We’re giving you everything needed to communicate about benefits year-round, from the latest news on health care topics and reform to tips for staying healthy and information about specific types of insurance coverage. You can pick and choose from the toolkit materials, using only those that apply to your workforce or that align with the types of insurance you make available to your employees.

By using the resources in the Aflac Employee Communications Toolkit, you’re meeting a key workforce need: 37 percent of employees at small companies say their HR departments communicate too little about employee benefits.1

In fact, 62 percent of employees who participated in the 2015 Aflac WorkForces Report survey said they rarely or only sometimes understand the changes to their coverage.1 Better benefits communications could help address this lack of knowledge.

If you are like most employers, you’re probably giving your workers more responsibility for their health care decisions, but employees say they want more guidance from their companies. Nearly half (46 percent) agree that they’d prefer not to have more control over their health insurance expenses and options because they don’t have the time or knowledge to effectively manage them.1

Helping workers learn to manage their health care choices gives your company an opportunity to demonstrate that it cares about employees, as well as to curb potential absenteeism, low morale and low productivity. Workers may be responsible for their health care decisions, but the wrong choices can greatly affect their performance and state of mind in the workplace: Fully 20 percent named personal financial issues as the top non-work-related concern that distracts them on the job.1

One last statistic clearly demonstrates the importance of benefits communications – 39 percent of employees completely or strongly agree that a well-communicated benefits program would make them less likely to leave their jobs. 1 In other words, keeping your workers informed about their benefits options is critical to keeping them on board as the economy and job market improve.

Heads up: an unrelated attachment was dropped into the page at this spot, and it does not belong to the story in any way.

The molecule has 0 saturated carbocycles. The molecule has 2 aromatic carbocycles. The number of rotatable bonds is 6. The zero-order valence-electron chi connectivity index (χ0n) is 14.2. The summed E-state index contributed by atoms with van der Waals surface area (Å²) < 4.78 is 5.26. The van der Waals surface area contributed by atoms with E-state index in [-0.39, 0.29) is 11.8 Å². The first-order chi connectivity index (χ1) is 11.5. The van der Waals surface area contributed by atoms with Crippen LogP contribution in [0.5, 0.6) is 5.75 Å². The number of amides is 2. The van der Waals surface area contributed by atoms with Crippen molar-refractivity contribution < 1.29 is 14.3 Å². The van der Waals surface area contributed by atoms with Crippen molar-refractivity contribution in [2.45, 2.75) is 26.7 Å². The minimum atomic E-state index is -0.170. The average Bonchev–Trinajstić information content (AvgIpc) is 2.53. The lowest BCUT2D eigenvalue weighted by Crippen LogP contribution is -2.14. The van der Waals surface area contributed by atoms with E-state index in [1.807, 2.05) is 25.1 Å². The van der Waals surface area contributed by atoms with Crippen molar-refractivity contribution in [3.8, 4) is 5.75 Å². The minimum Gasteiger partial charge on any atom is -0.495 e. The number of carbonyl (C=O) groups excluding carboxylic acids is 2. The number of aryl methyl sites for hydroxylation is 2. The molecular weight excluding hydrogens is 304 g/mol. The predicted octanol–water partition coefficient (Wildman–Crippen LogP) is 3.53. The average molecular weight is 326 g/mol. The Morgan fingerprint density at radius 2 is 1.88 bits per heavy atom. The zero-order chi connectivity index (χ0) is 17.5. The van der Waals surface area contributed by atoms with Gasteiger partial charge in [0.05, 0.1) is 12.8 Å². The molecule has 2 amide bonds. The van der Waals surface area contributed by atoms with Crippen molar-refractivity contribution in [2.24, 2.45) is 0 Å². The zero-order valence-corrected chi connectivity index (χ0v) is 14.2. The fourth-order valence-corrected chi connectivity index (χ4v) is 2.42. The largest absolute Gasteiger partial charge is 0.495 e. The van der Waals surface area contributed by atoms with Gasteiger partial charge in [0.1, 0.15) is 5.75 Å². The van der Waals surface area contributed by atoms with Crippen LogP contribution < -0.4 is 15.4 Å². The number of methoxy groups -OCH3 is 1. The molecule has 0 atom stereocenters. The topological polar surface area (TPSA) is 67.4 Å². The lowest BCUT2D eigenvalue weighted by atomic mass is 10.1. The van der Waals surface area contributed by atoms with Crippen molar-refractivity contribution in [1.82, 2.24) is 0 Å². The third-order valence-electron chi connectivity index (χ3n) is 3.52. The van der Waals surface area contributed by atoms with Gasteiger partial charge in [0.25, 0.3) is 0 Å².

Changing seasons, changing employee materials

Make it a point to visit the Aflac Employee Communications Toolkit frequently, because the information and resources there are regularly updated. You’ll find seasonal information as well as materials that reinforce specific health events, such as the Great American Smokeout, Breast Cancer Awareness Month, Workplace Safety Month and many other observances that take place throughout the year.

This article is for informational purposes and is not intended as a solicitation.

1 2015 Aflac WorkForces Report, a study conducted in Jan. and Feb. 2015 by Research Now on behalf of Aflac, accessed June 15, 2015 –

Bank of America, N.A. engages with American Life Insurance Company of Columbus (“Aflac”) to provide informational materials for your discussion or review purposes only. Aflac Inc. is a registered trademark, used pursuant to license. The third parties within articles are used under license from Aflac. Consult your  financial, legal and accounting advisors, as neither Bank of America, its affiliates, nor their employees provide legal, accounting and tax advice.

Filter Article

By tag: